Download GPX file for this article

Religion and spirituality

From Wikivoyage
(Redirected from Religions)
Travel topics > Cultural attractions > Religion and spirituality
Jump to: navigation, search
Symbols of religions

Religion and spirituality have played a significant role in humanity's history. Many cultural sights from buildings to festivals and traditions are of a religious nature. Most populated places have at least one place of worship; at least one such place is usually a prominent building, often with more elaborate architecture than secular buildings.

All travellers, religious or not, should learn something about the dominant religions in the countries they visit. Even in communities that seem secular and modern, such as Europe or East Asia, religion has played an important role in customs and values in the past, and often continues to do so to this day. Even religions that have now virtually disappeared have left architectural remains, and sometimes a certain influence on other religions. Good examples of this are the old Eastern Christian churches in the Middle East, and the Precolumbian religions and rituals that are still visible under a thin Catholic façade in much of Latin America.


Before the advent of rail travel and steamships in the 19th century, long-distance travel was hardly a pleasure, and many of those who ventured far from home, were motivated by faith. A pilgrimage was, and still remains, a way to find physical fitness, redemption, wisdom, or the meaning of life. Though modern pilgrims can travel fast and comfortably to sacred places, some might, literally and figuratively, choose the narrow path. Some pilgrimage routes have become destinations in their own right as has the "travel infrastructure" of yesteryear - whether it is still in use as such or not. Many pilgrimage routes are also open - and indeed often traveled on - by those of a different faith or no faith at all. Do keep in mind that some pilgrimage routes and destinations are off-limits to non-believers (or different believers) either year round or during special occasions.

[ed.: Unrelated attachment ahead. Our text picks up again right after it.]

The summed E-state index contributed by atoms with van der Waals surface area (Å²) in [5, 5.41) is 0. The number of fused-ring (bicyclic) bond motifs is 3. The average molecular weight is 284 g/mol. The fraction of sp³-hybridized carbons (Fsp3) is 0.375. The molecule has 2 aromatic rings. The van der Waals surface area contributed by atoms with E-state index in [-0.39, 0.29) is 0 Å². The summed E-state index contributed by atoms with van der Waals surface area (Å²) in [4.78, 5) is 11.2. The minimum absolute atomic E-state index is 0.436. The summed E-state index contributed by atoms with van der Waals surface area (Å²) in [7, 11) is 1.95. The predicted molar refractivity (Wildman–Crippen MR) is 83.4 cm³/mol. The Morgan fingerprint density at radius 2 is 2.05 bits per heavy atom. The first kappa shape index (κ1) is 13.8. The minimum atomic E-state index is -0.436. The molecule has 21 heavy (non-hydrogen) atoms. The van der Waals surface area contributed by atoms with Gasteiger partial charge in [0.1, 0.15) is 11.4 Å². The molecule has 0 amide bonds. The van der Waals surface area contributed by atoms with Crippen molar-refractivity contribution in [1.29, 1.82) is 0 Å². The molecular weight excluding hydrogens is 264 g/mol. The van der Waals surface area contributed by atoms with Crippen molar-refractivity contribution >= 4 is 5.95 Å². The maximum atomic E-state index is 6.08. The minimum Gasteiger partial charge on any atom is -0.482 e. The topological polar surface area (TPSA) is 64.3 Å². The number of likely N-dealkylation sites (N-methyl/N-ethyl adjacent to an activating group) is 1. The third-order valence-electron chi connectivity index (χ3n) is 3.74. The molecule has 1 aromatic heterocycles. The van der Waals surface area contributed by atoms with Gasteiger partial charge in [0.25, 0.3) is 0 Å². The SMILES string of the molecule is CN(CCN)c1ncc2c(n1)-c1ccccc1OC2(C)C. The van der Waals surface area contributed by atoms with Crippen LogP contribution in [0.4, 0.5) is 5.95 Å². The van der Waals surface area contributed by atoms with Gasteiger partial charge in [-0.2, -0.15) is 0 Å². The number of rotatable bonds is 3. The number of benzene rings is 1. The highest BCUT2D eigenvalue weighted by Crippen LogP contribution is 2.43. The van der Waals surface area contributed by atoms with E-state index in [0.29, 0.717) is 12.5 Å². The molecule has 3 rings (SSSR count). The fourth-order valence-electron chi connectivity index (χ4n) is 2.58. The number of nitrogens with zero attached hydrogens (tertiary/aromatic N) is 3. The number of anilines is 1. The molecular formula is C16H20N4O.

Missionaries and chaplains might find work far from home, usually combined with volunteer work. See also business travel.

Religions of the world[edit]

Abrahamic religions[edit]

Judaism was the first one established, and Christianity and Islam are the largest in terms of number of followers. All three religions have much history and many beliefs in common. Another smaller and more recent one is the Baha'i Faith. They originate from the Holy Land in the Middle East. There are also a number of what are sometimes called post-Christian religions — so called because they hold a post-Biblical text sacred, in addition to the Bible. Most were founded in the United States, notably including the Church of Latter Day Saints (Mormon), Jehovah's Witnesses and Seventh Day Adventists, which have quite a few adherents worldwide.

Dharmic religions[edit]

Hinduism and Buddhism have their origins in India, together with some associated religions with much smaller numbers of adherents, such as Jainism and Sikhism. While Hinduism also flourished in much of Southeast Asia for hundreds of years, it was ultimately replaced by other religions there, with a few exceptions such as Bali. Hinduism has largely remained local to South Asia ever since, except for proselytic movements such as Hare Krishna and migrants of South Asian descent. However, Buddhist values have influenced a wide range of Asian lands.